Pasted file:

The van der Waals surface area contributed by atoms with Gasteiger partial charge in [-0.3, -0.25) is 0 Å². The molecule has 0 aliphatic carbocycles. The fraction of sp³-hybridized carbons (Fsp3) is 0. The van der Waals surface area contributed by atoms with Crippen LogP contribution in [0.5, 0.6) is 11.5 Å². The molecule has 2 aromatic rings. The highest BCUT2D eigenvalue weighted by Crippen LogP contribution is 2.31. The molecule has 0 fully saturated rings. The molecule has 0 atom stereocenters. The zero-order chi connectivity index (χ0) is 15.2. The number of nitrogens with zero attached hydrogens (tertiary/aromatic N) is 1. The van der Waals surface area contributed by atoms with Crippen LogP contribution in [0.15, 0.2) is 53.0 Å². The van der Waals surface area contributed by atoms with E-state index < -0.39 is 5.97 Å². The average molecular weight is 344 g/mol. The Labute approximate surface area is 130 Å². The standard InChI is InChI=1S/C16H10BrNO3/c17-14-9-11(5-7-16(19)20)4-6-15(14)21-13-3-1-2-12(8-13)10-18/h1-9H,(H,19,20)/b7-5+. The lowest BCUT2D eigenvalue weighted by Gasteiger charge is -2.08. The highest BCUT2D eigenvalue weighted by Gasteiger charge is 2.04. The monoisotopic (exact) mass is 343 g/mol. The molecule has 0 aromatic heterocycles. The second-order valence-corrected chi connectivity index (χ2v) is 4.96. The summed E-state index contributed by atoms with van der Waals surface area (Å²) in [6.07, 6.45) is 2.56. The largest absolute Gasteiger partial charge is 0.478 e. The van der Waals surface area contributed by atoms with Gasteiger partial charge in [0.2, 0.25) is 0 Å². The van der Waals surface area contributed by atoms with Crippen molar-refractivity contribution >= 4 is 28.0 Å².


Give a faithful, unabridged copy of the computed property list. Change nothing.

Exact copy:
The van der Waals surface area contributed by atoms with Gasteiger partial charge in [-0.3, -0.25) is 0 Å². The molecule has 0 aliphatic carbocycles. The fraction of sp³-hybridized carbons (Fsp3) is 0. The van der Waals surface area contributed by atoms with Crippen LogP contribution in [0.5, 0.6) is 11.5 Å². The molecule has 2 aromatic rings. The highest BCUT2D eigenvalue weighted by Crippen LogP contribution is 2.31. The molecule has 0 fully saturated rings. The molecule has 0 atom stereocenters. The zero-order chi connectivity index (χ0) is 15.2. The number of nitrogens with zero attached hydrogens (tertiary/aromatic N) is 1. The van der Waals surface area contributed by atoms with Crippen LogP contribution in [0.15, 0.2) is 53.0 Å². The van der Waals surface area contributed by atoms with E-state index < -0.39 is 5.97 Å². The average molecular weight is 344 g/mol. The Labute approximate surface area is 130 Å². The standard InChI is InChI=1S/C16H10BrNO3/c17-14-9-11(5-7-16(19)20)4-6-15(14)21-13-3-1-2-12(8-13)10-18/h1-9H,(H,19,20)/b7-5+. The lowest BCUT2D eigenvalue weighted by Gasteiger charge is -2.08. The highest BCUT2D eigenvalue weighted by Gasteiger charge is 2.04. The monoisotopic (exact) mass is 343 g/mol. The molecule has 0 aromatic heterocycles. The second-order valence-corrected chi connectivity index (χ2v) is 4.96. The summed E-state index contributed by atoms with van der Waals surface area (Å²) in [6.07, 6.45) is 2.56. The largest absolute Gasteiger partial charge is 0.478 e. The van der Waals surface area contributed by atoms with Gasteiger partial charge in [0.2, 0.25) is 0 Å². The van der Waals surface area contributed by atoms with Crippen molar-refractivity contribution >= 4 is 28.0 Å².